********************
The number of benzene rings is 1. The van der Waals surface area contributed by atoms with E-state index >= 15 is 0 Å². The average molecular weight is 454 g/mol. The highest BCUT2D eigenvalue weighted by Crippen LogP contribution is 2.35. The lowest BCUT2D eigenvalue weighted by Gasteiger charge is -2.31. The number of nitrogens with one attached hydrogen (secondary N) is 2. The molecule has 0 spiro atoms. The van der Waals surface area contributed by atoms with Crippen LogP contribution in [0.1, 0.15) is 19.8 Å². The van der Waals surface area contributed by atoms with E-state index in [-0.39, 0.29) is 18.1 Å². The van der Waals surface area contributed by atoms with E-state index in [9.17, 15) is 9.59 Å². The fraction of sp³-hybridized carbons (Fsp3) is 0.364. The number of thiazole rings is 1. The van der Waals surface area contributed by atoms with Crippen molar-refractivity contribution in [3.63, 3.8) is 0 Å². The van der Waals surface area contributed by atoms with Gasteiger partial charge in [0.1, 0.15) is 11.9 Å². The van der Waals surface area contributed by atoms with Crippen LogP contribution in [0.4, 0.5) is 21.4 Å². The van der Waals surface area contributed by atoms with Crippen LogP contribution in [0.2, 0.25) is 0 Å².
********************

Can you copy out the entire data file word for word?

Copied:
The number of benzene rings is 1. The van der Waals surface area contributed by atoms with E-state index >= 15 is 0 Å². The average molecular weight is 454 g/mol. The highest BCUT2D eigenvalue weighted by Crippen LogP contribution is 2.35. The lowest BCUT2D eigenvalue weighted by Gasteiger charge is -2.31. The number of nitrogens with one attached hydrogen (secondary N) is 2. The molecule has 0 spiro atoms. The van der Waals surface area contributed by atoms with Crippen LogP contribution in [0.1, 0.15) is 19.8 Å². The van der Waals surface area contributed by atoms with E-state index in [-0.39, 0.29) is 18.1 Å². The van der Waals surface area contributed by atoms with E-state index in [9.17, 15) is 9.59 Å². The fraction of sp³-hybridized carbons (Fsp3) is 0.364. The number of thiazole rings is 1. The van der Waals surface area contributed by atoms with Crippen molar-refractivity contribution in [3.63, 3.8) is 0 Å². The van der Waals surface area contributed by atoms with Gasteiger partial charge in [0.1, 0.15) is 11.9 Å². The van der Waals surface area contributed by atoms with Crippen LogP contribution in [0.4, 0.5) is 21.4 Å². The van der Waals surface area contributed by atoms with Crippen LogP contribution in [0.2, 0.25) is 0 Å².